Oops. We can't do that:

Some 60.5 percent of respondents in the 2005 survey were overweight compared with 57.2 percent in the previous survey conducted in 2002.

The survey also showed 44.5 percent of respondents participated in "binge drinking," up from 41.8 percent in 2002. The Iraq war began in March 2003.

Seems like the military is actually a reflection of American society, and not an exception of it. Go figure. And don't get me started on the drinking thing.

What Wasn't Said (or done) Was Worse

That's my basic impression of President Bush's speech the other night. It was as many predicted, "The Same Way: Backwards;" an admission not that our direction was wrong, but that we were just using the wrong vehicle. Or in other words: "We couldn't go through the brick wall driving the Mercedes, let's try a Hummer."

Scarier than that (the undisputable proof that this president will never listen to anyone outside of he pre-approved group of bobbleheads) is what he didn't talk about. Four pop into my head:

*NO PLAN B*
Bush never said what our options are if this fails. He didn't say whether we would surge more, surge less or surge sideways. He didn't say whether he'd depend more or less on the Iraqi government if this fails. He didn't ask Congress to hold some money aside from a rainy day (I know there's no money; but that's never stopped him from asking before).

*WHY 2006 WAS AN UTTER FAILURE*
"Their strategy worked," he said, talking about the violent attacks from "Al Qaeda terrorists and Sunni insurgents" in the wake of the 2005 elections. Remember: purple fingers and dancing in the streets? I recall Bush saying that if you had an average Iraqi compare our version of democracy to Al Qaeda's version of government, we'd win every time. So why didn't it work?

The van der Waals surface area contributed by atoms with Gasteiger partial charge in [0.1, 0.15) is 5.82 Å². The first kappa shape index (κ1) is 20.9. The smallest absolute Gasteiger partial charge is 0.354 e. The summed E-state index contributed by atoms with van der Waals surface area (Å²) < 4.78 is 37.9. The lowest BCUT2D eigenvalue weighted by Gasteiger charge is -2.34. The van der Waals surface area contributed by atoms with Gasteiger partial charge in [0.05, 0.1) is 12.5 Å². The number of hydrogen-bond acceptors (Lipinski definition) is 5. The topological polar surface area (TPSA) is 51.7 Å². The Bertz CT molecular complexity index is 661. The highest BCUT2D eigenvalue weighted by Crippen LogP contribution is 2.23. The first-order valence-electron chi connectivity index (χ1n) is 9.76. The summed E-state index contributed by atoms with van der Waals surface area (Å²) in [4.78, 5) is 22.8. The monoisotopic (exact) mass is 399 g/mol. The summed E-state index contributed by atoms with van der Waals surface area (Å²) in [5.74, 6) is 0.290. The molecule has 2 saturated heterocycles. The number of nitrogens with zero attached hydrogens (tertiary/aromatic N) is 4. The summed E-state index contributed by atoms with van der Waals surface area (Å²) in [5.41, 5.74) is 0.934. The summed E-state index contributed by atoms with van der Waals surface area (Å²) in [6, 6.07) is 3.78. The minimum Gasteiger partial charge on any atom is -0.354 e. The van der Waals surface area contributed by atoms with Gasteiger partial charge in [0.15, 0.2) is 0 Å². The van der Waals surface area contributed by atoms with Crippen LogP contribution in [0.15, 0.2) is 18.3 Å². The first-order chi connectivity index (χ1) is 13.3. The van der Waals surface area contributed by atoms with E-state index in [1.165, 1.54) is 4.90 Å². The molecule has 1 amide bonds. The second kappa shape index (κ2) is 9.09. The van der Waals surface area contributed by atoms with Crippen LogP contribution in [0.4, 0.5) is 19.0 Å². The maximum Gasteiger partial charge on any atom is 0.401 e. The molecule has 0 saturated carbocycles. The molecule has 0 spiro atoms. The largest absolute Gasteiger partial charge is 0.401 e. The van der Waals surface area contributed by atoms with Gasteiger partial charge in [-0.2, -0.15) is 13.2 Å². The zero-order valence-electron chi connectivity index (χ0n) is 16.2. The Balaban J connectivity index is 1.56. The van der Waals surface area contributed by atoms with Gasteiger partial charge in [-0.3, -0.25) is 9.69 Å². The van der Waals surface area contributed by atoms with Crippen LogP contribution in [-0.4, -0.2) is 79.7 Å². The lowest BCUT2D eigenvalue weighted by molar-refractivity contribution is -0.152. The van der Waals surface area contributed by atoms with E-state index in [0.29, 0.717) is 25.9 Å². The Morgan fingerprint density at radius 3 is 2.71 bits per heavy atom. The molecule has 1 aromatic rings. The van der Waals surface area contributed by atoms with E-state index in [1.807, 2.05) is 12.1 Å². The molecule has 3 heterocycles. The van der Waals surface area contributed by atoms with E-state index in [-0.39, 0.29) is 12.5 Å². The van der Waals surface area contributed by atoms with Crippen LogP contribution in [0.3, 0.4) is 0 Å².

*THE LIBRARY? WTF?*
If I'm the POTUS, and I'm about to give a speech about kicking ass and taking names, I'd do it in the Oval Office. That's where you make those kinds of speeches: in front of two flags waving in slow motion, pounding on your power desk to emphasize key points. But the library? What is this, the boardgame Clue? The last time I saw Bush around so many books, he was staring into space wondering who the hell just attacked us. Is that really the memories he wanted to invoke?

*WHY THE TWO ORDERS?*
If Iraqi Prime Minister Nouri al-Maliki - and, be extentsion, his "co-workers" - is so inept that we have to surge to keep things together, then why should the American people have any faith in them whatsoever? "Trust him, he's in idiot," was what I got out of the whole Iraqi-provisional-government-needs-our-help-some-more segment. Um, why?

Thursday, January 11, 2007

Bringing Winning Back

One small step in becoming a serious playoff threat: the Wizards beat the Bulls yesterday, with solid rebounding, defense and good bench play.

Escalation of the Surge: Iran

"US forces have stormed an Iranian consulate in the northern Iraqi town of Irbil and seized six members of staff.